Briefly, ''Demopaths'' are people who use democratic language and invoke human rights only when it serves their interests, and not when it calls for self-criticism or self-restraint. Demopaths demand stringent levels of human “rights” but do not apply these basic standards for the “other” to their own behavior. The most lethal demopaths use democratic rights to destroy democracy.

''Dupes'' refer to the fact that, in order to be effective, demopaths must convince others that their human rights talk is sincere. Only when the Trojans believed that the horse was a “gift” acknowledging their strength, did they take it into their city. When demopaths succeed, a dysfunctional relationship emerges with sincere human-rights activists in an increasingly demonizing rhetoric – against the demopaths’ target – that seeks to influence public attitudes and eventually, policy.

"Apart from the time restriction (a truce that lapses after 10 years) and the refusal to accept Israel's existence, Mr. Meshal's terms approximate the Arab League peace plan . . ."

-- Hamas peace plan, as explained by the New York Times

"Apart from that, Mrs. Lincoln, how did you enjoy the play?"

-- Tom Lehrer, satirist

Here is a spot on take-down of the, at times, unintentionally hilarious recent NY Times piece on the "Hamas peace plan", by syndicated columnist Charles Krauthammer. Only the Times could conduct a full-length interview with Hamas leader Khaled Meshal and argue, with a straight face, that he seeks peace. One of the most tragic aspects of the devolution of left-wing thought is their propensity to project their own values, of tolerance and accomodation, on governments and cultures who continually make clear, by word and by deed, their opposition to such democratic mores. While there clearly are some grey areas, Hamas is not one of them. Their malicious intent against Jews and Israelis has been annunciated countless times - including being codified in their founding charter, which actually quotes The Protocols of the Elders of Zion to "prove" that Jews are indeed trying to take over the world - and has been demonstrated in deed in the form of thousands of rockets fired at Israeli civilians since their rise to power in Gaza in 2007.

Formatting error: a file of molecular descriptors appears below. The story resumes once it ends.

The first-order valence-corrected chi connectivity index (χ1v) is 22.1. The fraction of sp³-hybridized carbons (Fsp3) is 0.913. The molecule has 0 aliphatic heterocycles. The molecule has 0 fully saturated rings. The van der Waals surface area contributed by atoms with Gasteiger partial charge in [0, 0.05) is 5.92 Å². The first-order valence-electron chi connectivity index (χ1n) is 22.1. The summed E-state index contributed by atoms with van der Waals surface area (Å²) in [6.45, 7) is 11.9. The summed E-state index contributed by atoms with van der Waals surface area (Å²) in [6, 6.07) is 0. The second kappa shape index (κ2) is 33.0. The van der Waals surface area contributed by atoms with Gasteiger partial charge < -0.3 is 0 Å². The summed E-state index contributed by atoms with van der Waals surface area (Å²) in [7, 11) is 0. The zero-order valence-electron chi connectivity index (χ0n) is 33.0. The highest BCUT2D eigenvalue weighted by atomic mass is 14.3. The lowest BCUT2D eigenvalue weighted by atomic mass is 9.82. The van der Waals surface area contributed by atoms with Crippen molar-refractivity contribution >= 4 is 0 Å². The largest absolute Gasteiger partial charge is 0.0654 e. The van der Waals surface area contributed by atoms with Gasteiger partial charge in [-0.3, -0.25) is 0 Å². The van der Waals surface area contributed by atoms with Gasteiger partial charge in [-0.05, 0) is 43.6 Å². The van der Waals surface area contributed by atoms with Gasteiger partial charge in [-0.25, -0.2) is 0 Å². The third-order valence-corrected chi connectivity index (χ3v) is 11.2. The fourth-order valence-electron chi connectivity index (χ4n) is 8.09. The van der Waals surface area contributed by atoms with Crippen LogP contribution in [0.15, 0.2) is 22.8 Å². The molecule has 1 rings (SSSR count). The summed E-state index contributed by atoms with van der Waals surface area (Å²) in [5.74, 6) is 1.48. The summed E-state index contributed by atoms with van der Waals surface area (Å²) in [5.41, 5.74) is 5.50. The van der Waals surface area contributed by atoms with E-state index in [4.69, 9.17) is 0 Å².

At its core, the left-wing propensity to argue that Hamas is willing to make peace with Israel seems to be motivated by a wish to legitimize their hope in the "peace process" - a process and a goal which most Israelis, and most of Israel's supporters in the West, view with increasing suspicion in light of what's occurred after the Israeli withdraw of Gaza, and the horrid possibility that a Palestinian state in the West Bank will eventually be ruled by Hamas - despite overwhelming evidence that the presence of Hamas (not to mention Hezbollah) and other radical elements within Palestinian society make such a process futile at best.

The only way to get to an effective two-state solution is for Palestinians to rid their political culture of such radicalism, and build a democratic culture and institutions of government capable of actually implementing an eventual peace deal. In short, peace can not be dictated from above (by the U.S., the E.U., the Quartet, etc.), but must be created from below.

Monday, December 21, 2009

Stephen Walt HEARTS Israel, and other such fantasies

Here's an early post from my original blog, The Anti-Imperialism of Fools, which comments on the often vicious criticisms of ''The Israel Lobby'' by Stephen Walt and John Mearsheimer - arguments whose current manifestations are related to the founding of the left-wing Israel lobbying group, J Street - based on the notion that the main obstacle to peace in the region isn't Hamas, Hezbollah, or Palestinian violence/radicalism more broadly, but, rather, mainstream pro-Israel groups in the U.S.